It also contributes to certain mindsets, opinions and standards of living. For example, if one is using an iPhone in a business meeting, they’re said to make a better impression.

They often shape one’s aspirations, overly sexualize women, raise unrealistic standards which lead to eating disorders, low self-esteem, depressive mood, low self-image, etc.

Counterarguments against a Ban on Product Advertising

A. Freedom of Expression and Commercial Speech

Banning product advertisements would violate one’s right to speech and freedom of expression. Yes, advertising has negative effects but one cannot restrict someone’s right to speech.

Mr. Justice McKenna, dealing with advertisements said: –

“Advertising is merely identification and description, apprising of quality and place. It has no other object than to draw attention to the article to be sold and the acquisition of the article to be sold constitutes the only inducement to its purchase.”

  • Balancing commercial interests with societal well-being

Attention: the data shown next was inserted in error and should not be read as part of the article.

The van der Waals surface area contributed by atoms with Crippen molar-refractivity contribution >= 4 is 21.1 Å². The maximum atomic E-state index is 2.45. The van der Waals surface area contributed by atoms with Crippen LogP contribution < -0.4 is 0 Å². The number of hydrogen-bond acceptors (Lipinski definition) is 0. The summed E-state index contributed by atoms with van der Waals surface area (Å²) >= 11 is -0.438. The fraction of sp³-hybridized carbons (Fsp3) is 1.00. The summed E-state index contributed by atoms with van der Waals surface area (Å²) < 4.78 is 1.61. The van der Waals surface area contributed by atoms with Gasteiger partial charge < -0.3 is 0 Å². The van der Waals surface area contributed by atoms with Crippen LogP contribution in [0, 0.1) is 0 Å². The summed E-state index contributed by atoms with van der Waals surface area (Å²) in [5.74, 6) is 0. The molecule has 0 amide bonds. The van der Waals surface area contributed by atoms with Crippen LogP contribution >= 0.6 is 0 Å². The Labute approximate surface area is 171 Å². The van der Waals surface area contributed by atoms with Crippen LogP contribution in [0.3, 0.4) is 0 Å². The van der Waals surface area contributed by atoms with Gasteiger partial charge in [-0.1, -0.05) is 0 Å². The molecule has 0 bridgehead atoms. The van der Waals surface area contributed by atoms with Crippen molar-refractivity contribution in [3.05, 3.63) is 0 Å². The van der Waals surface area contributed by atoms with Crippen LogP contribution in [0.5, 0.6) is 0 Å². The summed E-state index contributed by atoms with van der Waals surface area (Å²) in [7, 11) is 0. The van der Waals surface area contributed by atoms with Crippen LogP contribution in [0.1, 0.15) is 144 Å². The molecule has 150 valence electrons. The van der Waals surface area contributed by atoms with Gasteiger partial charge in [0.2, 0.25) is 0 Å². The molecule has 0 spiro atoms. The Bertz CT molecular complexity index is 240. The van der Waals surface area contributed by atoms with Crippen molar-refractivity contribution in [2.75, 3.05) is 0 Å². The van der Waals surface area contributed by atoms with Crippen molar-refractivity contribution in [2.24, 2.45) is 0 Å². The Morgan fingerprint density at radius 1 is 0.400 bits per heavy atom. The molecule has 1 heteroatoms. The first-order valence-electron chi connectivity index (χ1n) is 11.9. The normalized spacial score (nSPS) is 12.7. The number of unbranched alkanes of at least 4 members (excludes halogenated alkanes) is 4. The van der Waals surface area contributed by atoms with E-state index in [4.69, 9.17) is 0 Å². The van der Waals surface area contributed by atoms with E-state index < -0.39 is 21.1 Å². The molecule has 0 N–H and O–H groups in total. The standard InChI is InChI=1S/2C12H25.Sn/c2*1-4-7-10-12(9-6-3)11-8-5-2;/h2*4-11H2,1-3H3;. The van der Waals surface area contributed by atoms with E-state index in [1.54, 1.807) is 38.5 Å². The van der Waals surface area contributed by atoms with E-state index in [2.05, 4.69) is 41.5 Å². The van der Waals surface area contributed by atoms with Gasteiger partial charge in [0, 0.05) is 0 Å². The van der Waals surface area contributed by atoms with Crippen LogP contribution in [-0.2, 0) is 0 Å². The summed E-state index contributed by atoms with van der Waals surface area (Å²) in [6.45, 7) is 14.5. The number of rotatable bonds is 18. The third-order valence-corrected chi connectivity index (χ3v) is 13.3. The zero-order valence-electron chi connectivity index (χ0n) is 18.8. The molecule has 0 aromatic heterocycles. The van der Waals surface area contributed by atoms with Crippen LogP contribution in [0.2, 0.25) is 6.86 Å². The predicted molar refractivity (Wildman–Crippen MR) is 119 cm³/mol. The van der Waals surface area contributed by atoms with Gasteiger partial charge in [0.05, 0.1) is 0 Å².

Despite there being instances of companies making false claims and misleading the consumers there have been times when an advertisement has brought change through a 15-20 seconds commercial. Individuals who are seeking self-satisfaction and improvement in the society are easily influenced by advertisements and act towards a cause.

However, we cannot ban ads entirely because certain businesses decided to mislead people.

Balance is the key. Ad designers can find a common ground between commercial interests and societal well-being to cater to the people’s interests and not violate their rights at the same time. Brands should focus on casting them in a positive light, attracting top consumers by forging their loyalty to the brand. These are a few signs of a socially responsible company. When a company starts owning up to their actions and takes care of the damage they did to the environment, it increases in sales and customer loyalty. Citizens desire to lead sustainable lives, hence they’re more likely to invest in companies that prioritize societal well-being over commercial interests from time to time.

B. Economic Considerations